Ingleside murder case
By Peter Jamison
September 21, 2009
One of the higher-profile San Francisco murder cases in recent memory
concluded with something less than a whimper in July, when six of the
seven defendants accused of killing a city police officer saw their
charges dismissed or reduced through plea deals. The defendants,
alleged former members of the Black Liberation Army, were charged in
the killing of Sergeant John Young at the Ingleside police station in
1971. The case was politically charged, with many arguing it was a
waste of scarce law-enforcement resources. But the full cost of the
Ingleside prosecution has yet to be tallied and may fall hard on
San Francisco taxpayers.
The California Attorney General's office brought the charges after
San Francisco District Attorney Kamala Harris declined to do so. Yet
it was San Francisco Public Defender Jeff Adachi's office that was
obligated to mount a defense for the seven men. Each defendant was
entitled to two lawyers because of the heavy workload, but state
conflict-of-interest laws barred more than one staff attorney from
the public defender's office from being assigned to the case. So 13
private defense attorneys were hired by the city. While they worked
at reduced rates of $85 to $140 per hour about a third of what
private criminal-defense attorneys typically charge, Adachi said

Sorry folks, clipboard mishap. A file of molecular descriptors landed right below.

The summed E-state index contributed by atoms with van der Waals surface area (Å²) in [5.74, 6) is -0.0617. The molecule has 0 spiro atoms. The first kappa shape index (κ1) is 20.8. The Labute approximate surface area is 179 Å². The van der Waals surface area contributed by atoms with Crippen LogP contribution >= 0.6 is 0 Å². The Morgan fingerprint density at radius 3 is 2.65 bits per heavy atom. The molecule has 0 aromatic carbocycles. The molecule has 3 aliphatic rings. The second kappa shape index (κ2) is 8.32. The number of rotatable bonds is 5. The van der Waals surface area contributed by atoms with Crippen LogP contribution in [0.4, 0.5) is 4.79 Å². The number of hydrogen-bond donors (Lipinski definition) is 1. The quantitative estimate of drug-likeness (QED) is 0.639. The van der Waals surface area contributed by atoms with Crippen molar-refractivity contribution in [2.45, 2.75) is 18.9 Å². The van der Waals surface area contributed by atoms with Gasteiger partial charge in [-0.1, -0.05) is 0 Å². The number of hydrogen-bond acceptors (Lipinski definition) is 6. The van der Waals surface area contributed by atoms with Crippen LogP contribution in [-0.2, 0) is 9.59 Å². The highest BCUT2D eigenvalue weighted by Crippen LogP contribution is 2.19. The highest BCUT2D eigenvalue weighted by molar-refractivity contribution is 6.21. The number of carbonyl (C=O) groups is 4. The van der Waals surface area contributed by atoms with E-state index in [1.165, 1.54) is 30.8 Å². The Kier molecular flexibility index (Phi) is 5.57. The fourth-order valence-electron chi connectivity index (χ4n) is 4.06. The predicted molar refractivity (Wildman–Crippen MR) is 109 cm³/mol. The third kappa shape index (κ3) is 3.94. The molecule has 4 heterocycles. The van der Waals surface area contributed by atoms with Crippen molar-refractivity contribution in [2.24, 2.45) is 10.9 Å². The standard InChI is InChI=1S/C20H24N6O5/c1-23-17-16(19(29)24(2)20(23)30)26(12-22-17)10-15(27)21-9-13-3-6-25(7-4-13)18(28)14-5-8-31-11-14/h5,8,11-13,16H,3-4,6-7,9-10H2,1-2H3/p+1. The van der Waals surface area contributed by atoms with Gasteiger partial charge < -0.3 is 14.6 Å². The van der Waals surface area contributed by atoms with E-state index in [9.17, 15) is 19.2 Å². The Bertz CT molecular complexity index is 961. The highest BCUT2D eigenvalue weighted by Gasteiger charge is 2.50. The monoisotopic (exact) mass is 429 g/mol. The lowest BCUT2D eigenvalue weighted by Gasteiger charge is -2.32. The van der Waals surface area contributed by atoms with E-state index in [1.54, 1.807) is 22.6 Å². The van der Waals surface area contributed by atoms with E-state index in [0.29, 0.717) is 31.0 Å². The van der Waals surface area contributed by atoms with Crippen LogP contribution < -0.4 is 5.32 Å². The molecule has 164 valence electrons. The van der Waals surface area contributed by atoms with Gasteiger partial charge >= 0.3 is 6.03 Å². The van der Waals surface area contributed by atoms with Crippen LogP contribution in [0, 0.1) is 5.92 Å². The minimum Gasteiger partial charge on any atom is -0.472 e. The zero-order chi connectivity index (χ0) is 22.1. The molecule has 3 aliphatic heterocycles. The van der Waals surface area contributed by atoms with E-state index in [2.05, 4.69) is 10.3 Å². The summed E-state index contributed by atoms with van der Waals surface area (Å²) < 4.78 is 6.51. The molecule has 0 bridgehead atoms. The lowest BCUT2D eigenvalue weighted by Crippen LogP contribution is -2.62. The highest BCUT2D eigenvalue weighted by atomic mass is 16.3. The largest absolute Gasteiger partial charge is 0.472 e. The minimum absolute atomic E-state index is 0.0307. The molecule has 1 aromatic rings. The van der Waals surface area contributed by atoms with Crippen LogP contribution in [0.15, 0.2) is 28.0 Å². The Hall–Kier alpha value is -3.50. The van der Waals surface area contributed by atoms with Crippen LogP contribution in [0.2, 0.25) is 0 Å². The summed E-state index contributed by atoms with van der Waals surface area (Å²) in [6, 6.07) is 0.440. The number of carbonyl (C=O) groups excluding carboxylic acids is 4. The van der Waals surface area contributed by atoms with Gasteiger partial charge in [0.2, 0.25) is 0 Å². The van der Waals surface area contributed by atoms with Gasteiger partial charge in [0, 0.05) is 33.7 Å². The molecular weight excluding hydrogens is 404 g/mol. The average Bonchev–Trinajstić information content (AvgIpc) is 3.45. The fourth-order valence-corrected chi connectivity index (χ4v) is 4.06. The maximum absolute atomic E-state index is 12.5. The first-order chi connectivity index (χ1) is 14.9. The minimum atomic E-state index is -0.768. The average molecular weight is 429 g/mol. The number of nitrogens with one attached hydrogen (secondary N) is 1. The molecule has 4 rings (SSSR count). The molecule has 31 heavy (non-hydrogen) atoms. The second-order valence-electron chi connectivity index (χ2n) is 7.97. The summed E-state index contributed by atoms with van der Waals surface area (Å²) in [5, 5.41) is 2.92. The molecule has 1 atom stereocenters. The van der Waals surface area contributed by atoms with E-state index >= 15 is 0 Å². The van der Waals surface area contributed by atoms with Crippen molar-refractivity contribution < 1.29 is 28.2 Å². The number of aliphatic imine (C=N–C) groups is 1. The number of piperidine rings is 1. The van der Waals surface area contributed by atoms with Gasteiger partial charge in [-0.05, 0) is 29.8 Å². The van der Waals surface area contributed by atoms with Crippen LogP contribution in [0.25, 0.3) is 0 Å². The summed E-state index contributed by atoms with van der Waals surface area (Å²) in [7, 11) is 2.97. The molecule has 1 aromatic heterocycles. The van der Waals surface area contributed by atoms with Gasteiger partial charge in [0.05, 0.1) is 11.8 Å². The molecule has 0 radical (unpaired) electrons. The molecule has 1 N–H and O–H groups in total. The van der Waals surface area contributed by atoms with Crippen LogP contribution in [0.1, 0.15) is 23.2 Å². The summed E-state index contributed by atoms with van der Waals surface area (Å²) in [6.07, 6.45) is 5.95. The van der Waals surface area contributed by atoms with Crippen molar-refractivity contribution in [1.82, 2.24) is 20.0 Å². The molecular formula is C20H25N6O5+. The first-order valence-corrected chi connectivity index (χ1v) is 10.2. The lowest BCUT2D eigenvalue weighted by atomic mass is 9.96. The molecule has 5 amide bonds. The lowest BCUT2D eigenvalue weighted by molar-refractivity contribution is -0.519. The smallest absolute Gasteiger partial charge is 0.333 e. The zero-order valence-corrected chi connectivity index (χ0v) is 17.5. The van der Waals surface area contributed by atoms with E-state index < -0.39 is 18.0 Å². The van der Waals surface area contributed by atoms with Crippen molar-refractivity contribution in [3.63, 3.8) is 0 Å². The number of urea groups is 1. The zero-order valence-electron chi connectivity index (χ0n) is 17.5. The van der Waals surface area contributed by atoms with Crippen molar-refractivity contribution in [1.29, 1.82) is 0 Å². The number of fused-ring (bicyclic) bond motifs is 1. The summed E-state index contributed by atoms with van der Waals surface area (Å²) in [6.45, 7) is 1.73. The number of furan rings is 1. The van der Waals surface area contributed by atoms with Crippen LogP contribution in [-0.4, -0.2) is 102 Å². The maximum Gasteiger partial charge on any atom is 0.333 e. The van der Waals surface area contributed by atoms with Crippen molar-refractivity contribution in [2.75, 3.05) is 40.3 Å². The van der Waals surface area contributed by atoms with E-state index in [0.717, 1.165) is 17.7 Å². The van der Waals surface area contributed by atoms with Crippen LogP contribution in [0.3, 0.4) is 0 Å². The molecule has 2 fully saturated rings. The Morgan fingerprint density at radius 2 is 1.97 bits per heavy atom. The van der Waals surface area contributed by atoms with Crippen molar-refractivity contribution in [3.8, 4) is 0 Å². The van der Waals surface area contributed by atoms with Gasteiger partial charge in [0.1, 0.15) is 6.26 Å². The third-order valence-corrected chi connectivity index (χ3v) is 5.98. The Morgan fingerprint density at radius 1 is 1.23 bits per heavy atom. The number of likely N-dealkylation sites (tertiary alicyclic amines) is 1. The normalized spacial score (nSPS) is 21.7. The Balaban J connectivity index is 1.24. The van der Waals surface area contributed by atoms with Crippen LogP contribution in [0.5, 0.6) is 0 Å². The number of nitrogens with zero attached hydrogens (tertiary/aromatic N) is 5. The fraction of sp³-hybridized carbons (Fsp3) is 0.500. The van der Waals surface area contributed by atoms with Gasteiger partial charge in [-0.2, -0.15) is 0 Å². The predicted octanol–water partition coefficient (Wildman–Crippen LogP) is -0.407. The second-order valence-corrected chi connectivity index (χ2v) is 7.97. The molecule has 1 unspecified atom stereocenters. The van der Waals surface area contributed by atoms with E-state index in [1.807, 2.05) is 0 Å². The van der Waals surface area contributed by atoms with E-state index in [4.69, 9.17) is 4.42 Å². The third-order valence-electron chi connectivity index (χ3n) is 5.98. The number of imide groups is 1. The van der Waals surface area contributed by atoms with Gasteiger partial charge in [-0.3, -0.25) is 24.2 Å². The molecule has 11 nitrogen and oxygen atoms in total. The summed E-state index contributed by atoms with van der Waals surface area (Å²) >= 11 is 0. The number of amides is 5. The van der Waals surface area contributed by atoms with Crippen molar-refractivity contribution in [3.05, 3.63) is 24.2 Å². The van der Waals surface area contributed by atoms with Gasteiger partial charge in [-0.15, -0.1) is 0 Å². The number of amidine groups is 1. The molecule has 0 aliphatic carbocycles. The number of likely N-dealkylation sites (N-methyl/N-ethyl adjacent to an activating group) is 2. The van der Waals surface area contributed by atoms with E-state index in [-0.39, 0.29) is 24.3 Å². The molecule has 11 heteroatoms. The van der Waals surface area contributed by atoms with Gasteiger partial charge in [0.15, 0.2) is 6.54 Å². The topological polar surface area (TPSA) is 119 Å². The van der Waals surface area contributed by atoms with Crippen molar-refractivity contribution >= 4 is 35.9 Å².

the bill added up.
"I'm sure our costs were over $1 million, just from what I saw," said
Stuart Hanlon, one of the private defense attorneys. "There's no case
in my memory in San Francisco that compared to this case in its
scope." In fact, legal costs for defense attorneys in the Ingleside
case have so far added up to $1.7 million, according to city records.
That hefty expenditure springs in part from the large volume of
casework; Hanlon said he and his colleagues had to sift through more
than 300,000 pages of documents. "San Francisco County didn't bring
it, but the people of San Francisco bore the cost of it," he said.
"Given the outcome, it's outrageous."
Adachi said he will be "adamant" in seeking full reimbursement for
defense costs from the state. But nothing has been paid back yet,
and, given California's bleak finances, footing the legal bill for
accused cop killers may not be high on the list of state budget priorities.
Meanwhile, Dave Druliner, the state's lead prosecutor, said he has no
regrets. "Look at the crime, and what these individuals did," he
said. "That's not something that society or the criminal-justice
system should ever turn its back on. Whatever funds were and are
being used were extremely well-spent."